- Coding sequence of DNA present in mature messenger RNA; DNA
initially transcribed to messenger RNA consists of coding sequences (exons)
and non-coding sequences (introns). Introns are spliced out of the messenger
RNA prior to translation, leaving only the exons to ultimately encode the
amino acid product.
Definition from: GeneReviews
from the University of Washington and the National Center for Biotechnology Information
- The protein-coding DNA sequence of a gene.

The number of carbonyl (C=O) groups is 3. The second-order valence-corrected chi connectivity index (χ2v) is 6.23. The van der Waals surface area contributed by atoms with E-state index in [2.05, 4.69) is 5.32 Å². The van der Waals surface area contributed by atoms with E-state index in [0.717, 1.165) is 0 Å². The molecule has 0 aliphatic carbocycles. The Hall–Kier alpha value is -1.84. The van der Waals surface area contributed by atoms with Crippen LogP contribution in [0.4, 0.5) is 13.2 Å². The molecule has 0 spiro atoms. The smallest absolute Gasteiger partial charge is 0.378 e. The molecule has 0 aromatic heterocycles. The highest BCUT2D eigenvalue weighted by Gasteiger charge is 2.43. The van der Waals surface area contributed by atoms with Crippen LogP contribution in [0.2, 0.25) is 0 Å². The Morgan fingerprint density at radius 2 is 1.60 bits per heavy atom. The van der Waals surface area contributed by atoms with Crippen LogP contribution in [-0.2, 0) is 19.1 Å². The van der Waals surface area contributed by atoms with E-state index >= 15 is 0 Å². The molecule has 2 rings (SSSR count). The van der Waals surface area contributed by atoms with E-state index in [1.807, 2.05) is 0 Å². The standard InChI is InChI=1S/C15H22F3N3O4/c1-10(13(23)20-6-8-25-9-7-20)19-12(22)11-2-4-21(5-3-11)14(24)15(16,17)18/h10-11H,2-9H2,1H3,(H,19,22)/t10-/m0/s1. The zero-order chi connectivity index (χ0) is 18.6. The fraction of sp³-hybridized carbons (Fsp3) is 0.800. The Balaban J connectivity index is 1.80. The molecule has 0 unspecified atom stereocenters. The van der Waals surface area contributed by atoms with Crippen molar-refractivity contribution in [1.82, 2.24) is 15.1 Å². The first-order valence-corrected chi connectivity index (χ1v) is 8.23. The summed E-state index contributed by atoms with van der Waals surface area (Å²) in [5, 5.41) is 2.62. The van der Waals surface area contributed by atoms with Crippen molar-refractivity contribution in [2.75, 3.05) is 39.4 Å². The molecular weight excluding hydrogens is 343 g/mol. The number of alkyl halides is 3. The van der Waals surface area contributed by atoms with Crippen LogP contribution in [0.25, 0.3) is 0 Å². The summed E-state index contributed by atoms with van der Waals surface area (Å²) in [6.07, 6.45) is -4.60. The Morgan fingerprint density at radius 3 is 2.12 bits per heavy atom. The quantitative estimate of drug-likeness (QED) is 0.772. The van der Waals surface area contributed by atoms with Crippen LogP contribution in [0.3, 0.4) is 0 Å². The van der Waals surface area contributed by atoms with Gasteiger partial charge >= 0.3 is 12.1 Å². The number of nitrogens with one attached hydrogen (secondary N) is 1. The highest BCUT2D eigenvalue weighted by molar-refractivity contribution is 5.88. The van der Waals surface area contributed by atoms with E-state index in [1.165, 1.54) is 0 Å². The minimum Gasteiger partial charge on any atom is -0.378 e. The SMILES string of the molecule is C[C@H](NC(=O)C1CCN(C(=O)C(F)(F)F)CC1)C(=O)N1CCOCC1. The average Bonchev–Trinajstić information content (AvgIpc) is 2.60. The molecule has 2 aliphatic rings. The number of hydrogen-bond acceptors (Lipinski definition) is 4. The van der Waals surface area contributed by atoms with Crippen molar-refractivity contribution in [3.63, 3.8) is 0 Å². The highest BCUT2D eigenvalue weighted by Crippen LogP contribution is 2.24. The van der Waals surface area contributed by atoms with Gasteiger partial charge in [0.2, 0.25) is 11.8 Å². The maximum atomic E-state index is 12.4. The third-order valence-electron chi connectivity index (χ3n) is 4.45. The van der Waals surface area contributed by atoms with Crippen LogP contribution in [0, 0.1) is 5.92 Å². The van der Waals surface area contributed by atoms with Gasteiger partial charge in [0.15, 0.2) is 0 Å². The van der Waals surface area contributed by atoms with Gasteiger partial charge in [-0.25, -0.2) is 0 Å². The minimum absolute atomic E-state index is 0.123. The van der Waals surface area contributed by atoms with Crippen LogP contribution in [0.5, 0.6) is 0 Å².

Definition from: Human Genome Project Information
at the U.S. Department of Energy
- An exon is the portion of a gene that codes for amino acids. In the cells of plants and animals, most gene sequences are broken up by one or more DNA sequences called introns. The parts of the gene sequence that are expressed in the protein are called exons, because they are expressed, while the parts of the gene sequence that are not expressed in the protein are called introns, because they come in between--or interfere with--the exons.
Definition from: Talking Glossary of Genetic Terms from the National Human Genome Research Institute
Related discussion in the Handbook
See also Understanding Medical Terminology.